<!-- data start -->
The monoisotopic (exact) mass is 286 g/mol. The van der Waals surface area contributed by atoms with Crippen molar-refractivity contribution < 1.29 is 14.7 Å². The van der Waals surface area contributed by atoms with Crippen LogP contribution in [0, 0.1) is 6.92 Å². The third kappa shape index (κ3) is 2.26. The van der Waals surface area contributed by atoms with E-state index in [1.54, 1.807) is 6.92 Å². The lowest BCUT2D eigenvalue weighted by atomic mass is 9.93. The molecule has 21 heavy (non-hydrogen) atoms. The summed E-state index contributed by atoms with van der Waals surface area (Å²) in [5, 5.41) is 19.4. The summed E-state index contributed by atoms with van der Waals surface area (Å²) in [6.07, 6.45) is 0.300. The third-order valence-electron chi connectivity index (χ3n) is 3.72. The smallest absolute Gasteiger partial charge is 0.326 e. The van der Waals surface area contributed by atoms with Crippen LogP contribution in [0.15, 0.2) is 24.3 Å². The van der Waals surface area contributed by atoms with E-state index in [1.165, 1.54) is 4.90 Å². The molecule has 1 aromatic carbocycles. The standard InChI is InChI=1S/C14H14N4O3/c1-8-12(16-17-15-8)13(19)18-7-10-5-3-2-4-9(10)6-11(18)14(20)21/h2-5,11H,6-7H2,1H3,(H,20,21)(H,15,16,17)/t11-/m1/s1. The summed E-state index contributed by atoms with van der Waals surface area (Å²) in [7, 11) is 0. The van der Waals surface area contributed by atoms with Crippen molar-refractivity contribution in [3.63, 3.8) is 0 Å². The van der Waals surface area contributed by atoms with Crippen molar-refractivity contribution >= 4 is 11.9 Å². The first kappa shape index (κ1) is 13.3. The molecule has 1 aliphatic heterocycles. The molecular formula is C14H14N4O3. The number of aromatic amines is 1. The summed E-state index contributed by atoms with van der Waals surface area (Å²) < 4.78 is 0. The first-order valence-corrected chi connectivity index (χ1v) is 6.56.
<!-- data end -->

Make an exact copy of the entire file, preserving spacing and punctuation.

The monoisotopic (exact) mass is 286 g/mol. The van der Waals surface area contributed by atoms with Crippen molar-refractivity contribution < 1.29 is 14.7 Å². The van der Waals surface area contributed by atoms with Crippen LogP contribution in [0, 0.1) is 6.92 Å². The third kappa shape index (κ3) is 2.26. The van der Waals surface area contributed by atoms with E-state index in [1.54, 1.807) is 6.92 Å². The lowest BCUT2D eigenvalue weighted by atomic mass is 9.93. The molecule has 21 heavy (non-hydrogen) atoms. The summed E-state index contributed by atoms with van der Waals surface area (Å²) in [5, 5.41) is 19.4. The summed E-state index contributed by atoms with van der Waals surface area (Å²) in [6.07, 6.45) is 0.300. The third-order valence-electron chi connectivity index (χ3n) is 3.72. The smallest absolute Gasteiger partial charge is 0.326 e. The van der Waals surface area contributed by atoms with Crippen LogP contribution in [0.15, 0.2) is 24.3 Å². The van der Waals surface area contributed by atoms with E-state index in [1.165, 1.54) is 4.90 Å². The molecule has 1 aromatic carbocycles. The standard InChI is InChI=1S/C14H14N4O3/c1-8-12(16-17-15-8)13(19)18-7-10-5-3-2-4-9(10)6-11(18)14(20)21/h2-5,11H,6-7H2,1H3,(H,20,21)(H,15,16,17)/t11-/m1/s1. The summed E-state index contributed by atoms with van der Waals surface area (Å²) in [7, 11) is 0. The van der Waals surface area contributed by atoms with Crippen molar-refractivity contribution in [3.63, 3.8) is 0 Å². The van der Waals surface area contributed by atoms with Crippen molar-refractivity contribution >= 4 is 11.9 Å². The first kappa shape index (κ1) is 13.3. The molecule has 1 aliphatic heterocycles. The molecular formula is C14H14N4O3. The number of aromatic amines is 1. The summed E-state index contributed by atoms with van der Waals surface area (Å²) < 4.78 is 0. The first-order valence-corrected chi connectivity index (χ1v) is 6.56.